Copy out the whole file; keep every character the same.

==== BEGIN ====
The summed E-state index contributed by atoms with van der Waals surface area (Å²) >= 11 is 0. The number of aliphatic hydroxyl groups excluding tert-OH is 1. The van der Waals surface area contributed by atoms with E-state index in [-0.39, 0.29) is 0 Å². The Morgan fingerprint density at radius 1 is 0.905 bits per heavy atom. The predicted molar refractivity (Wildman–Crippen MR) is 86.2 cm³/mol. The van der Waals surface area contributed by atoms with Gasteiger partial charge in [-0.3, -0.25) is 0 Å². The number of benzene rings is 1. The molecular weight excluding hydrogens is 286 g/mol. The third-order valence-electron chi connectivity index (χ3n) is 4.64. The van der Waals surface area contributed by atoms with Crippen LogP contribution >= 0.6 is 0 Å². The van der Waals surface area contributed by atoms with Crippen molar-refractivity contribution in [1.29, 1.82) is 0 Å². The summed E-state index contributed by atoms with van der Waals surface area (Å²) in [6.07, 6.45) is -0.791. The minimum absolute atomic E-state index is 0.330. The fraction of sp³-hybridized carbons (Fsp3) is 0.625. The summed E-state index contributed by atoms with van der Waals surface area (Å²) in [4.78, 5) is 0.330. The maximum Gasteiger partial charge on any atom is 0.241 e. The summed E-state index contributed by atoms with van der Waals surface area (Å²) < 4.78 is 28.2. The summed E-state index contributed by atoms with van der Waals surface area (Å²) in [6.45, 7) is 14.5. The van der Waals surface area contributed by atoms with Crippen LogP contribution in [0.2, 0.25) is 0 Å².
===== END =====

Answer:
The summed E-state index contributed by atoms with van der Waals surface area (Å²) >= 11 is 0. The number of aliphatic hydroxyl groups excluding tert-OH is 1. The van der Waals surface area contributed by atoms with E-state index in [-0.39, 0.29) is 0 Å². The Morgan fingerprint density at radius 1 is 0.905 bits per heavy atom. The predicted molar refractivity (Wildman–Crippen MR) is 86.2 cm³/mol. The van der Waals surface area contributed by atoms with Gasteiger partial charge in [-0.3, -0.25) is 0 Å². The number of benzene rings is 1. The molecular weight excluding hydrogens is 286 g/mol. The third-order valence-electron chi connectivity index (χ3n) is 4.64. The van der Waals surface area contributed by atoms with Crippen LogP contribution >= 0.6 is 0 Å². The van der Waals surface area contributed by atoms with Crippen molar-refractivity contribution in [1.29, 1.82) is 0 Å². The summed E-state index contributed by atoms with van der Waals surface area (Å²) in [6.07, 6.45) is -0.791. The minimum absolute atomic E-state index is 0.330. The fraction of sp³-hybridized carbons (Fsp3) is 0.625. The summed E-state index contributed by atoms with van der Waals surface area (Å²) in [4.78, 5) is 0.330. The maximum Gasteiger partial charge on any atom is 0.241 e. The summed E-state index contributed by atoms with van der Waals surface area (Å²) < 4.78 is 28.2. The summed E-state index contributed by atoms with van der Waals surface area (Å²) in [6.45, 7) is 14.5. The van der Waals surface area contributed by atoms with Crippen LogP contribution in [0.2, 0.25) is 0 Å².